March 1, 2012 / 6:17 AM / 6 years ago

Obama to talk energy in Romney's backyard

WASHINGTON (Reuters) - Facing intensifying election-year attacks over rising energy prices, President Barack Obama will seek on Thursday to shift the spotlight onto oil and gas companies by calling for the repeal of tax breaks that benefit the industry.

Republicans are seeking to use the energy issue to deny the president a second term, and Obama plans to push back on that criticism during a trip to Republican White House candidate Mitt Romney’s backyard of New Hampshire.

Previewing Obama’s speech in Nashua, a White House official said the president would emphasize there are no quick fixes for the pain at the pump.

“The president will make clear that while domestic oil and gas production has increased under his watch ... the solution to high gas prices requires more than increased drilling,” the official said.

The official also said Obama would “reiterate his call to repeal the unwarranted $4 billion in annual subsidies handed out to oil and gas companies, and will urge Congress to take a vote on the repeal in the coming weeks.”

With the U.S. economy on the mend, rising gasoline prices are a threat to Obama’s re-election on November 6, and Republicans have stepped up their attacks over his record on domestic energy exploration and TransCanada Corp’s proposed Keystone XL crude oil pipeline.

The average retail price of gasoline is $3.74-per-gallon, up from $3.39 a year ago, according to the American Automobile Association. The combination of rising political tensions in the oil-rich Middle East and the onset of the higher-demand U.S. summer driving season could push gasoline prices significantly higher in coming weeks.

Obama rejected the Keystone XL pipeline, which was to run through environmentally sensitive areas of Nebraska from the U.S.-Canadian border.

On Monday, the White House said it welcomed a fresh proposal by TransCanada to build a southern leg of the pipeline and refile an application for the northern part of the route.


Republicans complain the president has hobbled domestic oil exploration and dismiss his administration’s observation that U.S. oil output is at a record high, arguing this was thanks to the action of his Republican predecessor, George W Bush.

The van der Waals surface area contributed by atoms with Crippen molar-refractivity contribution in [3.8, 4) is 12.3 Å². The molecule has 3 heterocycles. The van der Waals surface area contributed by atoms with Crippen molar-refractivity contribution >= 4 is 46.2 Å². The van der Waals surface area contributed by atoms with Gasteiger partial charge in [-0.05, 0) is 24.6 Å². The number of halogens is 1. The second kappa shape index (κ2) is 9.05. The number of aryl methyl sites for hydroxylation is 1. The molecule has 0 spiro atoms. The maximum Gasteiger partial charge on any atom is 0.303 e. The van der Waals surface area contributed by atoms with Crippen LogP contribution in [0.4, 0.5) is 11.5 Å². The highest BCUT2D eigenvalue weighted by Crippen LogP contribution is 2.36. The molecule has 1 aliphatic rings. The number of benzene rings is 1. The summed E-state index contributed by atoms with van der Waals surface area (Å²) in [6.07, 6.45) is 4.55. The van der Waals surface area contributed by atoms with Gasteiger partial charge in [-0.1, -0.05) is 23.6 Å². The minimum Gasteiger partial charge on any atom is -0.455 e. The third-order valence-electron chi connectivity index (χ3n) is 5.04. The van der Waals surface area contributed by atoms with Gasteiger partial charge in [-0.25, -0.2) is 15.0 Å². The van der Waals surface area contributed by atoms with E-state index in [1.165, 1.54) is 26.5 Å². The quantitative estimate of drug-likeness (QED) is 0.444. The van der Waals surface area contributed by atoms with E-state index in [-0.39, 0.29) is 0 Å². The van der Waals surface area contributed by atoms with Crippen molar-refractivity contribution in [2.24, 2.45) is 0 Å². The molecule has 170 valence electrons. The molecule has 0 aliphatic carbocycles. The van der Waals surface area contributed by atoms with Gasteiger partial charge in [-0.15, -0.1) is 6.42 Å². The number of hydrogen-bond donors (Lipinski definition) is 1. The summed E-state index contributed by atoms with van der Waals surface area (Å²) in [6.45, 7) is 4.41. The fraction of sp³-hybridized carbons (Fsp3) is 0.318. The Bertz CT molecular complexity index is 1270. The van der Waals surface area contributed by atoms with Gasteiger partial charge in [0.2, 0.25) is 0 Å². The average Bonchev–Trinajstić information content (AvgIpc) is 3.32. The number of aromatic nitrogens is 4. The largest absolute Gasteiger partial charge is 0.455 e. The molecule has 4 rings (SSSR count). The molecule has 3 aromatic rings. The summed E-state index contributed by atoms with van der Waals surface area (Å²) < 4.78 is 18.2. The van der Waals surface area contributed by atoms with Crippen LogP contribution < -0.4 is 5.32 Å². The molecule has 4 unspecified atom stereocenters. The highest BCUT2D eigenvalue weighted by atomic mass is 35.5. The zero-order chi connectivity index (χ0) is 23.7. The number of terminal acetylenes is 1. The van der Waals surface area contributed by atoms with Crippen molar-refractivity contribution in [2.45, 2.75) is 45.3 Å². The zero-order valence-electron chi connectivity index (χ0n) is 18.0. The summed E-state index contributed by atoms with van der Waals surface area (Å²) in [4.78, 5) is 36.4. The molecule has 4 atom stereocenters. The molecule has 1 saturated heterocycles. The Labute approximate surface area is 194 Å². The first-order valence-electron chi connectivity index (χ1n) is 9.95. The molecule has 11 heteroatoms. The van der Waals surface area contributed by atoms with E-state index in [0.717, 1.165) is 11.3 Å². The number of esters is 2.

“The Obama administration continues to impose burdensome regulations on the domestic energy sector that will further drive up the cost of gasoline for the consumer,” Mitch McConnell, the top Senate Republican, said on Wednesday.

Obama has sought to put Republicans on the defensive by urging the U.S. Congress to repeal tax code provisions that benefit the oil and gas industries. Republicans counter that such changes should be weighed as part of a comprehensive rewrite of a complicated and inefficient tax code.

Obama’s visit to the Nashau Community College is his second trip in three months to the swing state, where Romney is expected to be a tough competitor if he wins the nomination to face Obama in November.

Romney, a former governor of neighboring Massachusetts, owns a home on Lake Winnipesaukee in New Hampshire. In January, Romney racked up a strong win in the Republican primary in New Hampshire, helping to give his campaign momentum.

“The primary results here indicate that Romney will give the president a fight in this purple state,” said Linda Fowler, a professor of government at Dartmouth College, who saw the economy as the big focus of the campaign, rather than social or cultural issues.

Wins over Republican rival Rick Santorum in Michigan and Arizona on Tuesday helped Romney reassert his front-runner status.

In New Hampshire, polls place Romney within range of Obama in a November match-up, even though the president carried the state in 2008. A still-sluggish recovery and historically high unemployment have weighed on Obama’s support.

“Independents are the key. They went for Democrats in 2006-08, but shifted to the GOP (Republicans) in 2010,” said Fowler, referring to the mid-term congressional elections in which Democrats sustained heavy losses.

Additional reporting by Caren Bohan; editing by Philip Barbara and Mohammad Zargham

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